Siloam Springs Herald Leader

Another tale from the school bus

- DOUG CHASTAIN Random Recollecti­ons

I’m a school bus driver. There are certain perks attached to the job. And there are certain liabilitie­s as well. That’s true with any job, of course, although I suspect the difference between the perks and liabilitie­s in school bus driving is much more pronounced than in many other profession­s.

Let’s take, for example, the heating systems on modern buses. (I didn’t pick this subject at random, which will soon be evident.) On cold winter mornings, the five-yearold diesel bus I now drive warms up to a comfortabl­e temperatur­e in about 20 minutes. It wasn’t always that way. When I first started bus driving, 44 years ago, the gas buses we drove took an hour to warm up, and even then it wasn’t a “comfortabl­e” warmth. Certain areas of the bus were still ice cold, while the front floor heater was giving my left leg second degree burns.

And there were other liabilitie­s.

One bitterly cold winter morning a long time ago in Benton, I was heading back to town with my students, finally getting warm(er) after an hour on the road, when I heard a sound from behind me. A sound that strikes terror in the heart of every driver who has ever climbed behind the wheel of a “cheese wagon.” Someone was retching. I looked in the rearview mirror, and quickly identified the unfortunat­e student who was giving in to nausea. It was a big old country boy. And apparently he had had a big old country breakfast, because at the moment I looked up in the rear-view mirror, he unloaded it — all of it — on the floor of my bus.

I knew what was coming next.

Within seconds, I heard another student retch. And it was at that moment I was faced with two wretched choices: Open the windows to let in fresh air in and disperse the smell, or keep them closed and suffer through the dreaded “barf-o-rama” that would surely follow. It was a no-brainer.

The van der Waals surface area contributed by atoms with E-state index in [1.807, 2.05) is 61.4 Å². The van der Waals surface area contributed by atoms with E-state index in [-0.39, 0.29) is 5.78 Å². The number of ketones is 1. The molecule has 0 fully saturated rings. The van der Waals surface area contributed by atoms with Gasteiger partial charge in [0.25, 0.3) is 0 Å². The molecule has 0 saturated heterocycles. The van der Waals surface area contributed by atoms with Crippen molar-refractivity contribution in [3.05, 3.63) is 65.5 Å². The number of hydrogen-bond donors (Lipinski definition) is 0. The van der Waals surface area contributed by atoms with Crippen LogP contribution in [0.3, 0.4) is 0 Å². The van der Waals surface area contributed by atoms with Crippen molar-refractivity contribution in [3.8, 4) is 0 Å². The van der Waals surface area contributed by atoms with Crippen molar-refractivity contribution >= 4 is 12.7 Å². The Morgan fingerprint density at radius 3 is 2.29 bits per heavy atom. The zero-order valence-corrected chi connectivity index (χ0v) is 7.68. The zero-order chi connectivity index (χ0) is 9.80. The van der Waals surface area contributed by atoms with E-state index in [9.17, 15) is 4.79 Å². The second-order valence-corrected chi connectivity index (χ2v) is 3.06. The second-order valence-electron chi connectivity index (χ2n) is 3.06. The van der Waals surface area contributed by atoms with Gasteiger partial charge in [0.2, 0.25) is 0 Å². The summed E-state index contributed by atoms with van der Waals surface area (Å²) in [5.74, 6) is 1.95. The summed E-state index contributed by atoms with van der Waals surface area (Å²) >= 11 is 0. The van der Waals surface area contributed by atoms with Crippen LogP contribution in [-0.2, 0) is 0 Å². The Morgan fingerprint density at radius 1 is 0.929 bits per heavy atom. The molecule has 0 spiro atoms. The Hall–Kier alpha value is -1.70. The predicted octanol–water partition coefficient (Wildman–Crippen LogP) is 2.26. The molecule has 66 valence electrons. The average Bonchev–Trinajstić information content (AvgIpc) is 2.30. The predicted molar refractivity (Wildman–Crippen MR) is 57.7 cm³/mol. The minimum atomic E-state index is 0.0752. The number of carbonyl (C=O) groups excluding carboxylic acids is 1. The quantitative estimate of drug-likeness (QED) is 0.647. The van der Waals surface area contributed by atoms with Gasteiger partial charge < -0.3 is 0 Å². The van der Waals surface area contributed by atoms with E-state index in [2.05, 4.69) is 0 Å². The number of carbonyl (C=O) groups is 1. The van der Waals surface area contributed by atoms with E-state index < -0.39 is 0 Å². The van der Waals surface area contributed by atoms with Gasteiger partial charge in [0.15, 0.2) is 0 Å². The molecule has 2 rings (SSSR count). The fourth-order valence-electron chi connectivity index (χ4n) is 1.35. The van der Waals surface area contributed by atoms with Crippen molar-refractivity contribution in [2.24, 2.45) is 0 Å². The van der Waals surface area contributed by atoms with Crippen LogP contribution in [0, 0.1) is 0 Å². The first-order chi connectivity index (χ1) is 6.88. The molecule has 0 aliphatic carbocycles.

“Kids!” I yelled. “Open the windows NOW!”

The response from the students was immediate. They knew the stakes. Within seconds every window on the bus was down, and we played “freezeout” the rest of the way to school, bundled up and shivering in the cold. But the strategy was successful. No one else threw up.

After I deposited the kids at their various schools, I took the bus back to the shop, parked it on the side of an incline on the parking lot, and washed it out with a hose. It was an hour before I could feel my hands again. But the bus floor was clean.

Perks and liabilitie­s. Every job has them. And some of the liabilitie­s of being a school bus driver are “off the charts.” (It is extraordin­arily sobering to realize that you literally have the lives of 60 young people in your hands.) At the same time, driving a bus has given me some of the most profoundly rewarding experience­s of my life. Which is why I am still behind the wheel after 44 years.

Doug Chastain is a retired teacher and is currently a largevehic­le transporta­tion specialist for the Siloam Springs School District. (Okay, he drives a bus.) He is also a grass maintenanc­e technician at Camp Siloam. (Yeah, he mows the lawn.) You can contact him at dougchasta­ The opinions expressed are those of the author.

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